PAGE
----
What happened after Pentecost? Luke places Jude in the upper room when the Holy Spirit came upon the disciples of Jesus. Some time ago Pope John Paul II was in Armenia and said, ‘I am deeply moved as I think of the glorious history of Christianity in this land, going back according to tradition to the preaching of the Apostles Thaddeus and Bartholomew.’ In our litany later we’ll pray that Jude preached the gospel in Persia. Armenia or Persia, or maybe that the Empire of Persia included the country of Armenia and its capital Edessa. The king there Abgar suffered from a ‘terrible physical disorder’ (Eusebius pg 64), probably leprosy, had sent asking for Jesus’ help. Jesus reply was that he would send someone when he could. Jude answered the call after Pentecost and healed the king, leading to the conversion of many in Edessa. Some versions of this story include the part that the King wanted a picture of Jesus. The artist he sent was unable to carry out this request ‘blinded by the splendour of the saviour’s face’. Hence Jude carries an image of the Saviour. The story is that, like Veronica’s cloth, Jesus impressed his features on a cloth. However I personally like the idea that the reason for the picture is because of his question at the Last Supper, ‘Do you intend to show yourself to us and not to the world.’ So Jude shows the Lord to the world.
The tradition then is that Jude returned to Jerusalem for the council at which the question of preaching to Gentiles was settled. It is also said that he was there when Simon, remember one of ‘the brothers of Jesus’, was made bishop of Jerusalem after the martyrdom of James, the first bishop. Thereafter where did Jude travel taking the good news? Again we find ourselves in Persia or Mesopotamia, modern Iraq and Iran if you like. Here we find ourselves in the litany, that Jude imposed silence on demons and confounded their oracles. The worship of idols was fairly commonplace in the religions of the ancient Middle East, hence the commandment not to worship them in the 10 commandments. The story is told that Jude and now Simon the Zealot rather than Bartholomew, in the name of Jesus, prevented the idols from talking to the priests of their religion, until commanding them to speak they were forced to acknowledge the saints a the disciples of the true God. The demons were then cast out, shattering the statues. This happened as the Persians were preparing to be invaded from the East. The false oracles or seers proclaimed that the war would be long and many would die. Jude and Simon however were able to say that even the following day ambassadors would appear suing for peace. And so they did. And so in the litany Jude foretold to a weak prince an honourable peace with a powerful enemy. Jesus at the ascension said that one of the signs of believers would be to be unharmed by serpents, and so also there are stories of overcoming deadly serpents.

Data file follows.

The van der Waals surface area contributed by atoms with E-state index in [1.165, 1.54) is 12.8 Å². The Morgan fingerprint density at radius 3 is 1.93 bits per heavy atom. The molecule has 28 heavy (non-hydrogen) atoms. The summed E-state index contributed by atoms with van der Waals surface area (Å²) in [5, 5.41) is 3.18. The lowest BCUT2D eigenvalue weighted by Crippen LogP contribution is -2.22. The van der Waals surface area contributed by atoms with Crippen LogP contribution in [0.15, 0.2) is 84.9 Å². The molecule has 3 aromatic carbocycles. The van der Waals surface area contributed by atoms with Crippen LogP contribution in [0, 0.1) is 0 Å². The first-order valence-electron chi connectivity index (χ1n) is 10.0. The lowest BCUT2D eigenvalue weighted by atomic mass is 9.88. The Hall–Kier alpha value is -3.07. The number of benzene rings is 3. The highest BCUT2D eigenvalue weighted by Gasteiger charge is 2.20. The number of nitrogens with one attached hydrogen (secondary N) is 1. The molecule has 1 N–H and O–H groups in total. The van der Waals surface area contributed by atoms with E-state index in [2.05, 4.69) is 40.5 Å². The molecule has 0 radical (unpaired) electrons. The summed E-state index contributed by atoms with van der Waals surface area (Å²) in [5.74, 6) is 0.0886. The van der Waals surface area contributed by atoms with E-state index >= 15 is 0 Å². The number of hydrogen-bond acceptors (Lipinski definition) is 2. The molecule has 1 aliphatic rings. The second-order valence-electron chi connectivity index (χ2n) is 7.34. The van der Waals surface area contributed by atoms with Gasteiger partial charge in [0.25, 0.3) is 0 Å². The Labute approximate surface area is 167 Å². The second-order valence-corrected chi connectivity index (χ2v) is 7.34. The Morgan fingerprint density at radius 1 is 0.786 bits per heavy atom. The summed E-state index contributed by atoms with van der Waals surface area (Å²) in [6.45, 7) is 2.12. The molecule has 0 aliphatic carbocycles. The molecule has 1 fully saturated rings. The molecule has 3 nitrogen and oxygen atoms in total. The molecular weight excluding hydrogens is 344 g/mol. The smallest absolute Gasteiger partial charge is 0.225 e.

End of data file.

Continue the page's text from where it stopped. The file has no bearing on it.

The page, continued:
All of this confrontation with the religion of the country had its conclusion when along with Simon, Jude gained the crown of martyrdom. It is generally believed that Jude was beaten with clubs and then finished off with an axe blow to the head. Hence Jude carries a club, and in some pictures carries an axe.
This is the saint that we are invoking. He is Thaddeus, the big-hearted. The one who got from Jesus the promise that He and the Father would make their home in our hearts. He is a ‘minor member’ of the 12, easily forgotten, and yet a worker of miracles, and one prepared to ‘show’ the Lord to us, no matter the cost.